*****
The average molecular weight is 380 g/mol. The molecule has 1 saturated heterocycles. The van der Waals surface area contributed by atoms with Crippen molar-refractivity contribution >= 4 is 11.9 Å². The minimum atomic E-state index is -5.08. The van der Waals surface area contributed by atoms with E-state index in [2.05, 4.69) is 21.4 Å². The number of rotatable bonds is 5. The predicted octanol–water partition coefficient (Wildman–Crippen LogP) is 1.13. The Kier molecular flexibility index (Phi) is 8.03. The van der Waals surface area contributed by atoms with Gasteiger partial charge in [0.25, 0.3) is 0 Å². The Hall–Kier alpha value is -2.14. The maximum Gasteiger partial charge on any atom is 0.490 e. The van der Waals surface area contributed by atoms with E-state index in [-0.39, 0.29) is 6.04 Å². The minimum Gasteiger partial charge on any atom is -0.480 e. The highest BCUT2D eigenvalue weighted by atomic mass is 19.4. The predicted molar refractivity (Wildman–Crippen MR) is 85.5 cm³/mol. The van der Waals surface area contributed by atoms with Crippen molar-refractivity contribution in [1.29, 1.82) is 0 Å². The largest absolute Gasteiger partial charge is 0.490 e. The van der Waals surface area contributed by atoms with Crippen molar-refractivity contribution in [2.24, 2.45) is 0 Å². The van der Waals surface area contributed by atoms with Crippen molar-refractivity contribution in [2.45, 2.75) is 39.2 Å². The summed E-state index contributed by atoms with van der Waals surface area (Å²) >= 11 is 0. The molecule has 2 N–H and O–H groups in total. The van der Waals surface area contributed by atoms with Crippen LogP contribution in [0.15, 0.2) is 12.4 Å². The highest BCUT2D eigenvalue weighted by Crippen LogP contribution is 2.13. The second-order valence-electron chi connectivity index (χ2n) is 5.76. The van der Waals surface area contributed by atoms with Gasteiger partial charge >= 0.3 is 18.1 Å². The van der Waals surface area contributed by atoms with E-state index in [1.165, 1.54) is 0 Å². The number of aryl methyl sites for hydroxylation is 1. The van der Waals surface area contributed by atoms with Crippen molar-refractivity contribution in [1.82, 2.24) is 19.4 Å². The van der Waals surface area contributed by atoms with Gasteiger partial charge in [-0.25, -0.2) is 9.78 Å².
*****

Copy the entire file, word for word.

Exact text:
The average molecular weight is 380 g/mol. The molecule has 1 saturated heterocycles. The van der Waals surface area contributed by atoms with Crippen molar-refractivity contribution >= 4 is 11.9 Å². The minimum atomic E-state index is -5.08. The van der Waals surface area contributed by atoms with E-state index in [2.05, 4.69) is 21.4 Å². The number of rotatable bonds is 5. The predicted octanol–water partition coefficient (Wildman–Crippen LogP) is 1.13. The Kier molecular flexibility index (Phi) is 8.03. The van der Waals surface area contributed by atoms with Gasteiger partial charge in [0.25, 0.3) is 0 Å². The Hall–Kier alpha value is -2.14. The maximum Gasteiger partial charge on any atom is 0.490 e. The van der Waals surface area contributed by atoms with E-state index in [-0.39, 0.29) is 6.04 Å². The minimum Gasteiger partial charge on any atom is -0.480 e. The highest BCUT2D eigenvalue weighted by atomic mass is 19.4. The predicted molar refractivity (Wildman–Crippen MR) is 85.5 cm³/mol. The van der Waals surface area contributed by atoms with Crippen molar-refractivity contribution in [1.29, 1.82) is 0 Å². The largest absolute Gasteiger partial charge is 0.490 e. The van der Waals surface area contributed by atoms with Crippen molar-refractivity contribution in [2.24, 2.45) is 0 Å². The van der Waals surface area contributed by atoms with Crippen molar-refractivity contribution in [2.45, 2.75) is 39.2 Å². The summed E-state index contributed by atoms with van der Waals surface area (Å²) >= 11 is 0. The molecule has 2 N–H and O–H groups in total. The van der Waals surface area contributed by atoms with Crippen LogP contribution in [0.15, 0.2) is 12.4 Å². The highest BCUT2D eigenvalue weighted by Crippen LogP contribution is 2.13. The second-order valence-electron chi connectivity index (χ2n) is 5.76. The van der Waals surface area contributed by atoms with Gasteiger partial charge >= 0.3 is 18.1 Å². The van der Waals surface area contributed by atoms with E-state index in [1.165, 1.54) is 0 Å². The number of aryl methyl sites for hydroxylation is 1. The van der Waals surface area contributed by atoms with Crippen molar-refractivity contribution in [1.82, 2.24) is 19.4 Å². The van der Waals surface area contributed by atoms with Gasteiger partial charge in [-0.25, -0.2) is 9.78 Å².